Asset management growth has "stalled" to 2008 levels, new report finds

 
William Turvill
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(FILES) A picture taken 17 April 2007 in...
Global assets under management grew by one per cent to $71.4 trillion in 2015, according to the Boston Consulting Group (Source: Getty)

The global growth of asset management "stalled" in 2015, marking its worst year since the 2008 financial crisis, a new report has found.

Growth in assets under management (AUM) rose by one per cent globally to $71.4 trillion (£55 trillion), from $70.5 trillion. The figure grew by eight per cent in 2014 and averaged five per cent growth between 2008 and 2014.

The Boston Consulting Group’s (BCG) Global Asset Management 2016 report also found net new flows of assets, revenue growth and revenue margins all dropped lower in 2015.

Read more: Brexit "terrible" for London, but my asset management firm can only benefit

AUM growth in the UK was slower than the global average at 0.4 per cent. And, in contrast to the eight per cent global growth in 2014, the UK was down one per cent.

“The big implication is that when AUM growth doesn’t rise as much as firms were expecting, that puts quite a big pressure on costs,” BCG’s Dean Frankle told City A.M.

“And already firms, especially in the UK… were already starting to focus more on costs, seeing pricing pressure. So it adds just another constraint that they’ve got to deal with.”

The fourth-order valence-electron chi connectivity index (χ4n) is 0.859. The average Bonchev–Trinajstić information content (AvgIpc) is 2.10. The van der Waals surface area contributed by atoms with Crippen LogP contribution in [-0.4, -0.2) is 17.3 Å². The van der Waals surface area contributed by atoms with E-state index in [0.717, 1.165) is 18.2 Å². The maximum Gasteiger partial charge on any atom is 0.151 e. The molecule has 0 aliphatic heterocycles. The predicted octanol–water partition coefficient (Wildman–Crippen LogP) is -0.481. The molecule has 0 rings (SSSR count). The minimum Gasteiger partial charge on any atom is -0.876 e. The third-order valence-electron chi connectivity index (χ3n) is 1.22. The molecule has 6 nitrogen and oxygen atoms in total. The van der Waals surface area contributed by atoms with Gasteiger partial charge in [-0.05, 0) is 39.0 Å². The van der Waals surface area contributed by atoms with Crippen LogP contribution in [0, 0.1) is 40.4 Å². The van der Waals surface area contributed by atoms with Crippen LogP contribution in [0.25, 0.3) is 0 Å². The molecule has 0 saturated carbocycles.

He suggested that the Brexit vote creates more uncertainty in the UK market and so growth could potentially slow further in 2016.

Read more: Columbia Threadneedle commits to London as asset managers plan Brexit talks

Brent Beardsley, a BCG senior partner based in Chicago, the global leader of the firm’s wealth and asset management segment, said: “Weak and turbulent global financial markets are today’s reality – one recent example being the market response to Britain’s ‘Brexit’ vote to leave the EU.

“Asset managers that depend on financial-market performance to drive increases in asset values are stuck in a model from the past.”

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